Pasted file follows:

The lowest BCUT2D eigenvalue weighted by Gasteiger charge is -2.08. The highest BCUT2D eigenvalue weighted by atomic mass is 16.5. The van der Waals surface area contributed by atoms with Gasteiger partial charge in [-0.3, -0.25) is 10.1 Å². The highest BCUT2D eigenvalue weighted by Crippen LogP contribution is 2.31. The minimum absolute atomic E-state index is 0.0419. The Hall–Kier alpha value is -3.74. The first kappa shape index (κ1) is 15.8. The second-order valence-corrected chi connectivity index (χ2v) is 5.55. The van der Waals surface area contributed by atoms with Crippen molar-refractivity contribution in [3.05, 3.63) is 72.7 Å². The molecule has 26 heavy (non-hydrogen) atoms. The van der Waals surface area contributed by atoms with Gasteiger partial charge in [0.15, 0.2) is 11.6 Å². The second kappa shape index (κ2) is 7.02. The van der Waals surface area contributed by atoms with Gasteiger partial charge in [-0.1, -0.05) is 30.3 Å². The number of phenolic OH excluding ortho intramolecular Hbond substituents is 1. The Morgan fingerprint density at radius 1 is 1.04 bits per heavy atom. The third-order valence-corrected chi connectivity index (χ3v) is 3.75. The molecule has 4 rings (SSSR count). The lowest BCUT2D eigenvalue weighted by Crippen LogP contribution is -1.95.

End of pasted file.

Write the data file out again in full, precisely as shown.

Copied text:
The lowest BCUT2D eigenvalue weighted by Gasteiger charge is -2.08. The highest BCUT2D eigenvalue weighted by atomic mass is 16.5. The van der Waals surface area contributed by atoms with Gasteiger partial charge in [-0.3, -0.25) is 10.1 Å². The highest BCUT2D eigenvalue weighted by Crippen LogP contribution is 2.31. The minimum absolute atomic E-state index is 0.0419. The Hall–Kier alpha value is -3.74. The first kappa shape index (κ1) is 15.8. The second-order valence-corrected chi connectivity index (χ2v) is 5.55. The van der Waals surface area contributed by atoms with Crippen molar-refractivity contribution in [3.05, 3.63) is 72.7 Å². The molecule has 26 heavy (non-hydrogen) atoms. The van der Waals surface area contributed by atoms with Gasteiger partial charge in [0.15, 0.2) is 11.6 Å². The second kappa shape index (κ2) is 7.02. The van der Waals surface area contributed by atoms with Gasteiger partial charge in [-0.1, -0.05) is 30.3 Å². The number of phenolic OH excluding ortho intramolecular Hbond substituents is 1. The Morgan fingerprint density at radius 1 is 1.04 bits per heavy atom. The third-order valence-corrected chi connectivity index (χ3v) is 3.75. The molecule has 4 rings (SSSR count). The lowest BCUT2D eigenvalue weighted by Crippen LogP contribution is -1.95.